EDITORIAL - Ganja legalisation gaining traction
THE WORLD is watching, with keen eyes, as legislators in Montevideo inch ever so close to making Uruguay the first country ever to legalise the production, sale and use of ganja. The bill narrowly passed the lower House Thursday, by a 50 to 46 vote, and is expected to be successful in the Senate later this year.
The bill provides that Uruguay's government will license growers, sellers and consumers, who must be 18 years, and update a confidential registry to keep persons from buying more than 40 grams a month at pharmacies. That essentially places the government at the centre of the marijuana trade - regulating its production, sale and taxation.
So legalisation will not signal a free-for-all regime. According to the provisions, anyone found carrying, growing or selling ganja without a licence could be sent to prison on conviction. Driving under the influence is also a punishable offence.
Preoccupied with freedom celebrations, many Jamaicans may not have taken any notice of this development occurring more than 6,000 miles away, in a country with a population of three million, but it certainly marks a new, rather interesting chapter in the global debate about ganja. In this new dispensation, Uruguay is acting as a spoiler to narco traffickers who reportedly made between US$30 and 40 million dollars in profit last year.
This is about more than one country's decision, for Uruguay's move will help to strengthen the hands of other governments in the Latin and South American region which have argued, repeatedly, that legalisation is a strategy to combat the violence and criminality of the drug trade by removing the profits that are inherent in prohibition. Colombia, Mexico and Guatemala have been among those clamouring for alternative strategies to the United States (US)-backed war on drugs.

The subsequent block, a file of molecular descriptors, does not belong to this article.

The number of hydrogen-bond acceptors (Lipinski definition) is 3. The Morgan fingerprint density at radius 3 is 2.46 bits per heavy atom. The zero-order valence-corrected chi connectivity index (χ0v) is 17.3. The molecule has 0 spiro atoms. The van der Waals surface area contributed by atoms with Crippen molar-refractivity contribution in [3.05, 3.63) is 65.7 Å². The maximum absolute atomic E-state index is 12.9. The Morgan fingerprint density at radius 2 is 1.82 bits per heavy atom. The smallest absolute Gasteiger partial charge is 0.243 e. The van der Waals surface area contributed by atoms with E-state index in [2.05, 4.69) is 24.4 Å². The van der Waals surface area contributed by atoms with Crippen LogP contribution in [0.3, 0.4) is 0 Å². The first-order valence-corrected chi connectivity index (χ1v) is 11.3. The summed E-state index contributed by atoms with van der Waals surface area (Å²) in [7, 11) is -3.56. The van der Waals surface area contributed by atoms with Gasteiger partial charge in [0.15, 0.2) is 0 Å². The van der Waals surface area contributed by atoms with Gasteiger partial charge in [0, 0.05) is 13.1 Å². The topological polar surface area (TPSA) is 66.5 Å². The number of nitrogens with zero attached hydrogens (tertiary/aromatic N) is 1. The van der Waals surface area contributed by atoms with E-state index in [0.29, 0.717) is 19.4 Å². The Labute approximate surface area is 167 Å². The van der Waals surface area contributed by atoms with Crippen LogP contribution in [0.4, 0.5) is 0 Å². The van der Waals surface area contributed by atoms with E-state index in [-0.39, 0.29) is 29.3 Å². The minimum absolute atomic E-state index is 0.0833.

The region has been through some terrible years as drug cartels bombarded communities with their violence and used their enormous wads of cash to corrupt law-enforcement officials, the judiciary and others in authority.
MOVEMENT GAINING TRACTION
Uruguay's President José Mujica, growing in stature as a regional leader, has already seen through the legalisation of gay marriages and abortion laws. In stressing the failure of the US-initiated war on drugs, he cited the fact that for every 10 deaths attributed to drug abuse, roughly 100 persons are murdered by traffickers.
This decision by Uruguay will likely be greeted by a blast of scorn from the US government. Already, there are warnings to Uruguay that it ought to tread cautiously, lest there be violations of treaty obligations. The United Nations' International Narcotics Control Board issued a statement after the vote, urging Uruguay to "ensure that the country remains fully compliant with international law which limits the use of narcotic drugs, including cannabis".
But the Obama administration must surely recognise that as the world becomes less prohibitive, the legalisation movement is gaining traction. It needs to look no further than the States of Colorado and Washington, which have legalised marijuana use, to see that the world is changing its perspective on how to tackle the drug war.
For ganja-producing countries like Jamaica and others across the region, it is a difficult job to confront the drug trade, especially with a declining job market and rising cost of living, but its effects are much too scary to ignore.
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